Uses and Health Benefits of Eating Cassava Leaves

Uses and Health Benefits of Eating Cassava Leaves (Yuca Leaves)

Hi, let’s talk about cassava or Yuca leaves and their uses. We will be discussing the uses and health benefits of eating cassava leaves.



The first time I came across this type of article about eating cassava leaves and the nutritional benefits, the first thing that came to my mind was: “are cassava leaves for eating too? I know that this is what will be on anyone’s mind-reading this for the first time.
Cassava leaves I know are for animal feed. We collect it and prepare it for animal feeding. Even, some cassava leaves are very poisonous. It kills any animal that feeds on it instantly.
Animals like goats, sheep, and cows like to feed on cassava leaves. Especially the goats, whenever they see a farm with cassava stems, they will run into it for feeding.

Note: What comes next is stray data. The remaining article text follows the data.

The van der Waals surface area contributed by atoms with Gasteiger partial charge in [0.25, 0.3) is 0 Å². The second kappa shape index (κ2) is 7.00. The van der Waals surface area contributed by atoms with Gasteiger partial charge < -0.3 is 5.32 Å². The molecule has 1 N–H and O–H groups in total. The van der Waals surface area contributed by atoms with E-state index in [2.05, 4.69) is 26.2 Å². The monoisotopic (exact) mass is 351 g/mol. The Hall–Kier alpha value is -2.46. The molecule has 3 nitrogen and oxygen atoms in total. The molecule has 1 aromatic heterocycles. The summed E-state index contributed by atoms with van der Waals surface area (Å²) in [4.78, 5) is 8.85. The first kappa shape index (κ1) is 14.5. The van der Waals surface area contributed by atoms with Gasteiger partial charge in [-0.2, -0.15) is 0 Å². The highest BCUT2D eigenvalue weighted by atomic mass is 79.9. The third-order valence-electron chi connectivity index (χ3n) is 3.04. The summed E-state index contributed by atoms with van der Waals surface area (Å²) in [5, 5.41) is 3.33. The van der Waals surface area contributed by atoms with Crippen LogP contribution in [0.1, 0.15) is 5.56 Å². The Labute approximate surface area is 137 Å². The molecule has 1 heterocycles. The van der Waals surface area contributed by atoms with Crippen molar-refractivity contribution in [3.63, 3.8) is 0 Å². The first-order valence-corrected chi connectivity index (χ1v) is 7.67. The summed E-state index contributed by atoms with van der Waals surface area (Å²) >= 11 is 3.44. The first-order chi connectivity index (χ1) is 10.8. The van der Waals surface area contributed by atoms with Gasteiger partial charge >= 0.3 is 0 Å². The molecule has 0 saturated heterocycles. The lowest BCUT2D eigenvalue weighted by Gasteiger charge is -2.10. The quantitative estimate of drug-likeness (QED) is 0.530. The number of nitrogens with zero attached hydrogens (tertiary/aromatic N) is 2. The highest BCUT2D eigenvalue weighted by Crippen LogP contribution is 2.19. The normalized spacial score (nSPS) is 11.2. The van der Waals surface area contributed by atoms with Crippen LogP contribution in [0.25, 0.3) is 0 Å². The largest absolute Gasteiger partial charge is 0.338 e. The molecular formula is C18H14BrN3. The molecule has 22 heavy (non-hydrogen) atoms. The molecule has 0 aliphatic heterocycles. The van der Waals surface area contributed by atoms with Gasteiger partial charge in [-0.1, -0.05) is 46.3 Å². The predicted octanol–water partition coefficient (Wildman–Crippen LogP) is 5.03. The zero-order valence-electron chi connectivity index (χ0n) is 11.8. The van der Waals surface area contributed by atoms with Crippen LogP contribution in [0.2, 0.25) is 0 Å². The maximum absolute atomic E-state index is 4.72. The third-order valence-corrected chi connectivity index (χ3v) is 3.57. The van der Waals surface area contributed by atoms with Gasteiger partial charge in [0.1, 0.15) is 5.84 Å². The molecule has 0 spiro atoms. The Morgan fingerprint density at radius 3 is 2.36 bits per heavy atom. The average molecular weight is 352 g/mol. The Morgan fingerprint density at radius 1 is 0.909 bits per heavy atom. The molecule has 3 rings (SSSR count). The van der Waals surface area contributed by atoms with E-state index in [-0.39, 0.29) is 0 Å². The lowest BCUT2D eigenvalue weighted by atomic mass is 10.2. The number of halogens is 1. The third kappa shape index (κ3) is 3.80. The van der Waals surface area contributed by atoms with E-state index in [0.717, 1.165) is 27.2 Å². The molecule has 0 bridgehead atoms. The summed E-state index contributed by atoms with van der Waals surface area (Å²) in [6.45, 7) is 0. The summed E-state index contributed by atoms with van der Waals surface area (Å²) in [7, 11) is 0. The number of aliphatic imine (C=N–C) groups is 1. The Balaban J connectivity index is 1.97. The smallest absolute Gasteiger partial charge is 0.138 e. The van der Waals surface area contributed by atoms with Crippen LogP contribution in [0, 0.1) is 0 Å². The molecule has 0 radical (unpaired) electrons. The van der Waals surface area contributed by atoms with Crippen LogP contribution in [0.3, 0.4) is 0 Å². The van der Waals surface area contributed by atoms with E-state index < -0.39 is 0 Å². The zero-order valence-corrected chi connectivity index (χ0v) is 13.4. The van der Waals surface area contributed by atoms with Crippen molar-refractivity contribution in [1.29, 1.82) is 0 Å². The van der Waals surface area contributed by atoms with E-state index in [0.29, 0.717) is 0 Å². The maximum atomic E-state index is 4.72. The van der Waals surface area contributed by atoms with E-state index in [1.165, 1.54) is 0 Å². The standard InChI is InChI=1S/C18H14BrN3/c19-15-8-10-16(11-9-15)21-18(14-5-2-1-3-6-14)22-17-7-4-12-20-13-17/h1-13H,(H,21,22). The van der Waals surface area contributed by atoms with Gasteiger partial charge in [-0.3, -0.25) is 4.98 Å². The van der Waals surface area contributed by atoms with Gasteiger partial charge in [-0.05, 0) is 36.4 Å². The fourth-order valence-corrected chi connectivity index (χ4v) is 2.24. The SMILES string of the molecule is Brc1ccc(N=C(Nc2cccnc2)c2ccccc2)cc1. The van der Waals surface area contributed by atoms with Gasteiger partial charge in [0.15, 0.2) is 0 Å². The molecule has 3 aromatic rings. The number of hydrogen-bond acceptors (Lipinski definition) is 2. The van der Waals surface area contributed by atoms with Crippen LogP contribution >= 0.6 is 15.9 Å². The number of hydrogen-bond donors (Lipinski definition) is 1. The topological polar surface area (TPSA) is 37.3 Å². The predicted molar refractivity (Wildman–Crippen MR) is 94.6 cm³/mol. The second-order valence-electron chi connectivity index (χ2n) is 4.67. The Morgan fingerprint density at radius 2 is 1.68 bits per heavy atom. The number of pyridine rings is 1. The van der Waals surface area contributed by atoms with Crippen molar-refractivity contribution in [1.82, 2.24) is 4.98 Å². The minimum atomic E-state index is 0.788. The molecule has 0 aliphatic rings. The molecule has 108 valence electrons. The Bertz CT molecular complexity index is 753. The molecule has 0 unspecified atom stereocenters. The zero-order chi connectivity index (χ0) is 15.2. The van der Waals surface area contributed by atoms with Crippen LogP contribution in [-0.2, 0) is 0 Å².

However, we have been warned never to let the goats feed on the cassava leaves because of its tendency to kill them. Before the leaves are given to them, they were kept under the sun to be heated by the sun.


But we are not here to talk about cassava leaves and the goats or any other animal. We want to talk about human uses and Health Benefits of eating Cassava Leaves
Cassava Leaves and Tubers

Uses and Health Benefits of Eating Cassava Leaves



Cassava

Yuca or Cassava roots (cassava tubers) are well known around the world as a food source, but the leaves of the plant are also full of nutrition, especially it is rich in protein. Note, another word for Cassava is Yuca.
 Cassava is not unpopular in many countries of the world. It grows in Africa, the Caribbean, India, Europe, South Pacific, Central and South America, Asia, Florida, Southern Texas, Southern US, Indonesia, and many other places in the world.